Go to Top

Business Talent Turns Elsewhere

Harvard Business School, Cambridge, Mass. on a snowy day
Harvard University, Cambridge, Mass. Photo by Ted Eytan.

Getting into Harvard Business School’s Master of Business Administration program is no mean feat, but it was just a little bit easier in 2017 than it was in 2016.

The Wall Street Journal recently reported that fewer prospective students are applying to MBA programs across the United States. Last year was the fourth in a row where applications declined overall. Top-tier programs like Harvard and Stanford universities also took a hit to their enrollment pools, though they had previously escaped the overall downward trend. The Graduate Management Admission Council surveyed 360 schools, and found that even top business programs saw application drops between 4 percent and 7 percent.

The trend has a variety of causes. Some of them are well-founded concerns among potential students that they would not get sufficient value in exchange for their increasingly high tuition payments. As I wrote last year, it is probably for the best that some particular schools are shuttering their programs. A lot of basic MBA coursework often overlaps undergraduate business programs, and the perception that MBA credentials are an automatic ticket to a higher salary has thankfully begun to ebb. Many students would do better to get a few years in the workforce under the belts to see if graduate studies make sense and to better focus their degree aspirations.

Many American students also have increasing amounts of undergraduate educational debt. Not only does this make it less appealing to pay for further study, but graduates are reluctant to forgo full-time work for the years necessary to earn an MBA. Other students are focusing on more specialized degrees, in the hopes that they will yield better economic results.

But the even larger piece of the puzzle is that U.S. business schools report international students are looking elsewhere for MBA programs. The GMAC survey found that 11 percent fewer international students applied to U.S. business schools this year compared to the year prior, while domestic applications were down only 2 percent.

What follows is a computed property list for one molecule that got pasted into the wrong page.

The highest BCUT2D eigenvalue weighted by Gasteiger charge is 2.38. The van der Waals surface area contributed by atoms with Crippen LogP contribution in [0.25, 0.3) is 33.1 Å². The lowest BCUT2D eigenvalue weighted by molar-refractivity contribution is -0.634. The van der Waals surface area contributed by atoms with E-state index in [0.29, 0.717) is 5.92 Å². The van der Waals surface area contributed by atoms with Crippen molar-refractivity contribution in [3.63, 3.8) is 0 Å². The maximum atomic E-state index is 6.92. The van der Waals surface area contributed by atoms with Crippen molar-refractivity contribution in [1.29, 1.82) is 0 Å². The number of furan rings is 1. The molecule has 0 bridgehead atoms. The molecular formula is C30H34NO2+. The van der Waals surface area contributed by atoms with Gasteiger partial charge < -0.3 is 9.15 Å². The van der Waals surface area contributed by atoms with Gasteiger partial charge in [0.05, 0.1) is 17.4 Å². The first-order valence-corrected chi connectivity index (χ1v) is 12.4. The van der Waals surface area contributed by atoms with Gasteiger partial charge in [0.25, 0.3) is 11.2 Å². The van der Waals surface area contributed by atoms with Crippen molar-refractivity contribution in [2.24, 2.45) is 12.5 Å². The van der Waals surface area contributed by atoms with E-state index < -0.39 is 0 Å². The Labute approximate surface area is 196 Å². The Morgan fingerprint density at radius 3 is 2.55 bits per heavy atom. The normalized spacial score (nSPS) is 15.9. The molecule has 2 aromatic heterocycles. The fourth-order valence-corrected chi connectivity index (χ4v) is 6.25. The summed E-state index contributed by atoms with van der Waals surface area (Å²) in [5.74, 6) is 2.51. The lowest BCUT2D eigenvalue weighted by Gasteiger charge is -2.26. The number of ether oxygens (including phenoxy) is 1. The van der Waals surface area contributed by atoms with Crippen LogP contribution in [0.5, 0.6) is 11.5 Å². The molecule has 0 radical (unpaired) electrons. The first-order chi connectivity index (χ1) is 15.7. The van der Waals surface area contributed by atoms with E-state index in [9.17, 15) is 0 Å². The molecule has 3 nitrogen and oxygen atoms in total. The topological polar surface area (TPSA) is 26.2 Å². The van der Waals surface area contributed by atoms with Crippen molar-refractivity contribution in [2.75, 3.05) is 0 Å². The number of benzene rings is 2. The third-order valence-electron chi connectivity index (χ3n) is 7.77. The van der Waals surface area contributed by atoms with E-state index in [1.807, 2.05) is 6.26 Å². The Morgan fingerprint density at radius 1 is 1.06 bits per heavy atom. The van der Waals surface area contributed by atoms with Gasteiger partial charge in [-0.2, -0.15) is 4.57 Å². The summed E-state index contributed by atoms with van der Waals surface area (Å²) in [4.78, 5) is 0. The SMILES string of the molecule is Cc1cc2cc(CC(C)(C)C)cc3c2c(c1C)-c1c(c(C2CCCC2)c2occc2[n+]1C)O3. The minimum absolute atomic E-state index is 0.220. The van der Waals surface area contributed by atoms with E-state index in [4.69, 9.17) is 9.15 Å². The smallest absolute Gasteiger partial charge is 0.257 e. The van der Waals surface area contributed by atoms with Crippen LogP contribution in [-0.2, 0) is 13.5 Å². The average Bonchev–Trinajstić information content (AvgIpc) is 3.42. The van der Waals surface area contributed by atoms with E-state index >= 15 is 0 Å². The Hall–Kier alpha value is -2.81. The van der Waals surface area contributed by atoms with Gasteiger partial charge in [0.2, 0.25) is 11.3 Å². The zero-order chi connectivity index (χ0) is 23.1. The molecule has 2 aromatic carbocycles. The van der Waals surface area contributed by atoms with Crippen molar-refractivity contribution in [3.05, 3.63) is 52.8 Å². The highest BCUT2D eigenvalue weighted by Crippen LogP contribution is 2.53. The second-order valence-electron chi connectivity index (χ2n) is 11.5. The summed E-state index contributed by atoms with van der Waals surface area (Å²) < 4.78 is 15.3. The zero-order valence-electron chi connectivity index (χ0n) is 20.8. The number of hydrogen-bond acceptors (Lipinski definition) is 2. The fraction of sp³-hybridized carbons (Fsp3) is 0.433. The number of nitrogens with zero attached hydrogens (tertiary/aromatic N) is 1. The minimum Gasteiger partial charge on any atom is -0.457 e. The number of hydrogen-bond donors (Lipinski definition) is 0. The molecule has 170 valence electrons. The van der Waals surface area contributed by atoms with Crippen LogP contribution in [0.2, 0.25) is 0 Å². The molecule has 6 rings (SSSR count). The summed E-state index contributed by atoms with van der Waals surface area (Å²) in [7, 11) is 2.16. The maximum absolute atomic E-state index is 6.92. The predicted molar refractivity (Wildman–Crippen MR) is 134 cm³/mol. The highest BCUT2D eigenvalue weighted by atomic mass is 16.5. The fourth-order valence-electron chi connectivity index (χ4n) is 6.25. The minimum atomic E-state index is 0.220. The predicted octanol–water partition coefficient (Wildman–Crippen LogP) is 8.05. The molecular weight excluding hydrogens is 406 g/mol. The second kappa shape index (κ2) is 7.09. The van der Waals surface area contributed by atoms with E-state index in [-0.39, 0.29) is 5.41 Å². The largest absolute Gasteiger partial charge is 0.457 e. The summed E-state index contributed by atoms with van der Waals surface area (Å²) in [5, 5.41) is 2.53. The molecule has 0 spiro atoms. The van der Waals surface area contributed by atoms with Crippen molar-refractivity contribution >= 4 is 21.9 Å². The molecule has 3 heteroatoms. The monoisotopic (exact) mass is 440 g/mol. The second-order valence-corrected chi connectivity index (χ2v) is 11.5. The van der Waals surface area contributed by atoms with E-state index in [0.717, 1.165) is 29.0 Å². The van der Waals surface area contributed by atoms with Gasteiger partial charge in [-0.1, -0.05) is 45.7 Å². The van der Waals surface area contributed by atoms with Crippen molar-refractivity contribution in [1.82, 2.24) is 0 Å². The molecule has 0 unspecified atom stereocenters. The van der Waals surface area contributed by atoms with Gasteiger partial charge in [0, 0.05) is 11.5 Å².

This is partly due to concerns about the current administration’s stance toward immigration. Students worry that they may not be able to secure student visas, or work visas after completing their studies. Some may also worry about the results of geopolitical fallout; for example, many students studying in America are Chinese, and it is not inconceivable that their government could block their studies as part of the ongoing trade dispute, disrupting these students mid-program. Alternatively, U.S. officials may further push rhetoric labeling Chinese students a security threat. U.S. Citizenship and Immigration Services has also recently changed the process by which international students accrue “unlawful presence” in the United States, potentially making them subject to being banned from this country for as much as 10 years.

The change in business school applications is part of a broader trend of reduced international interest in study in the U.S. (and, for different reasons, in the United Kingdom). The National Foundation for American Policy found, through Department of Homeland Security data, that overall international student enrollment at U.S. universities was down 4 percent between 2016 and 2017, across programs.

It is also a reflection of rising competition from less expensive, increasingly attractive educational institutions in countries including Australia, New Zealand and Singapore. Germany is also holding its own; notably, in most German schools, foreigners don’t pay tuition. The GMAC survey found that overall, worldwide MBA application numbers were stable, because other countries were offsetting the drops in the U.S. and the U.K. East and South Asian programs saw an overall rise in applications of 9 percent in 2017.

While I continue to harbor the same reservations about MBA programs that I expressed a year ago, the broader trend away from interest in studying in the U.S. is not good news for our country. One of our great strengths for most of the past two centuries has been attracting many of the most hardworking, entrepreneurial and forward-looking people from all over the world. They came here to pursue the American dream.

They will continue to pursue that dream, but not necessarily in America. Not when they feel more welcome elsewhere, and especially not if they can get a comparable education for a fraction of the price.

Our bloated, overpriced educational establishment is going to need to reform if it is to compete. But we shouldn’t handicap it with an unfriendly and inflexible immigration policy. I would welcome a change to open the doors wide to hardworking immigrants at practically every point on the socioeconomic and educational spectrum. If we are not going to do that, though, let’s at least continue to compete for the world’s best and brightest. To do otherwise is to risk ultimately sacrificing our leading role on the global stage.

Larry M. Elkin is the founder and president of Palisades Hudson, and is based out of Palisades Hudson’s Fort Lauderdale, Florida headquarters. He wrote several of the chapters in the firm’s recently updated book, Looking Ahead: Life, Family, Wealth and Business After 55. His contributions include Chapter 1, “Looking Ahead When Youth Is Behind Us,” and Chapter 4, “The Family Business.” Larry was also among the authors of the firm’s book The High Achiever’s Guide To Wealth.

The views expressed in this post are solely those of the author. We welcome additional perspectives in our comments section as long as they are on topic, civil in tone and signed with the writer's full name. All comments will be reviewed by our moderator prior to publication.

, , , , , ,